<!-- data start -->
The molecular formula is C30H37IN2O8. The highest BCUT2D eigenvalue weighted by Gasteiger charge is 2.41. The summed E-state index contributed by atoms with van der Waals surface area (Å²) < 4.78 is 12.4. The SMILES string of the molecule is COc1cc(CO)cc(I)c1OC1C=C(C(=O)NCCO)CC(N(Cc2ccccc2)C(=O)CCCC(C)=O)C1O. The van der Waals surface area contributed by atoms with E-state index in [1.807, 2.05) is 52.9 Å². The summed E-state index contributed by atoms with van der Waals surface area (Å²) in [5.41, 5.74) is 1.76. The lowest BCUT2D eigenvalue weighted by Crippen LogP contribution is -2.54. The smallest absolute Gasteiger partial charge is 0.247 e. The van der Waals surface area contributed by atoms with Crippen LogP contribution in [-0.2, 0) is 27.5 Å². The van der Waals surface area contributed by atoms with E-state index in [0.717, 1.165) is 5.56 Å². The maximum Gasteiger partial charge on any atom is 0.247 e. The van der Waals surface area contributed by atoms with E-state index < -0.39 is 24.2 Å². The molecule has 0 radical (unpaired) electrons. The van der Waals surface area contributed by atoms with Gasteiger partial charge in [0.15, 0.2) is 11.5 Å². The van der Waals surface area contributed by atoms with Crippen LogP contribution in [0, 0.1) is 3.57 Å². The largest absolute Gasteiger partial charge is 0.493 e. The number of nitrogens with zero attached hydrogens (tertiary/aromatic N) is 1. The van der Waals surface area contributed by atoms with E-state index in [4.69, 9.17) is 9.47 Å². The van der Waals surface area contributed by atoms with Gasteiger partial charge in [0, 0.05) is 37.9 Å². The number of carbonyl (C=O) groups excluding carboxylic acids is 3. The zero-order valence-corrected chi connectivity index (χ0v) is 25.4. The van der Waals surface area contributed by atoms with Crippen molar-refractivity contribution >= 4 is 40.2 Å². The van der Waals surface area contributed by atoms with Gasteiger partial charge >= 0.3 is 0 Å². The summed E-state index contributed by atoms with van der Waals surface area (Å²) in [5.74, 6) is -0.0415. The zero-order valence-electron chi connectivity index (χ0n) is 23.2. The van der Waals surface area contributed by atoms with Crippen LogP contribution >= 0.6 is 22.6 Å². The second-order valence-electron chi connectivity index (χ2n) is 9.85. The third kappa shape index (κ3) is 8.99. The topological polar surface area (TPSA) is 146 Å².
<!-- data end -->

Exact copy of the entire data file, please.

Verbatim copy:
The molecular formula is C30H37IN2O8. The highest BCUT2D eigenvalue weighted by Gasteiger charge is 2.41. The summed E-state index contributed by atoms with van der Waals surface area (Å²) < 4.78 is 12.4. The SMILES string of the molecule is COc1cc(CO)cc(I)c1OC1C=C(C(=O)NCCO)CC(N(Cc2ccccc2)C(=O)CCCC(C)=O)C1O. The van der Waals surface area contributed by atoms with E-state index in [1.807, 2.05) is 52.9 Å². The summed E-state index contributed by atoms with van der Waals surface area (Å²) in [5.41, 5.74) is 1.76. The lowest BCUT2D eigenvalue weighted by Crippen LogP contribution is -2.54. The smallest absolute Gasteiger partial charge is 0.247 e. The van der Waals surface area contributed by atoms with Crippen LogP contribution in [-0.2, 0) is 27.5 Å². The van der Waals surface area contributed by atoms with E-state index in [0.717, 1.165) is 5.56 Å². The maximum Gasteiger partial charge on any atom is 0.247 e. The van der Waals surface area contributed by atoms with E-state index < -0.39 is 24.2 Å². The molecule has 0 radical (unpaired) electrons. The van der Waals surface area contributed by atoms with Gasteiger partial charge in [0.15, 0.2) is 11.5 Å². The van der Waals surface area contributed by atoms with Crippen LogP contribution in [0, 0.1) is 3.57 Å². The largest absolute Gasteiger partial charge is 0.493 e. The number of nitrogens with zero attached hydrogens (tertiary/aromatic N) is 1. The van der Waals surface area contributed by atoms with E-state index in [4.69, 9.17) is 9.47 Å². The van der Waals surface area contributed by atoms with Gasteiger partial charge in [0, 0.05) is 37.9 Å². The number of carbonyl (C=O) groups excluding carboxylic acids is 3. The zero-order valence-corrected chi connectivity index (χ0v) is 25.4. The van der Waals surface area contributed by atoms with Crippen molar-refractivity contribution >= 4 is 40.2 Å². The van der Waals surface area contributed by atoms with Gasteiger partial charge >= 0.3 is 0 Å². The summed E-state index contributed by atoms with van der Waals surface area (Å²) in [5.74, 6) is -0.0415. The zero-order valence-electron chi connectivity index (χ0n) is 23.2. The van der Waals surface area contributed by atoms with Crippen LogP contribution >= 0.6 is 22.6 Å². The second-order valence-electron chi connectivity index (χ2n) is 9.85. The third kappa shape index (κ3) is 8.99. The topological polar surface area (TPSA) is 146 Å².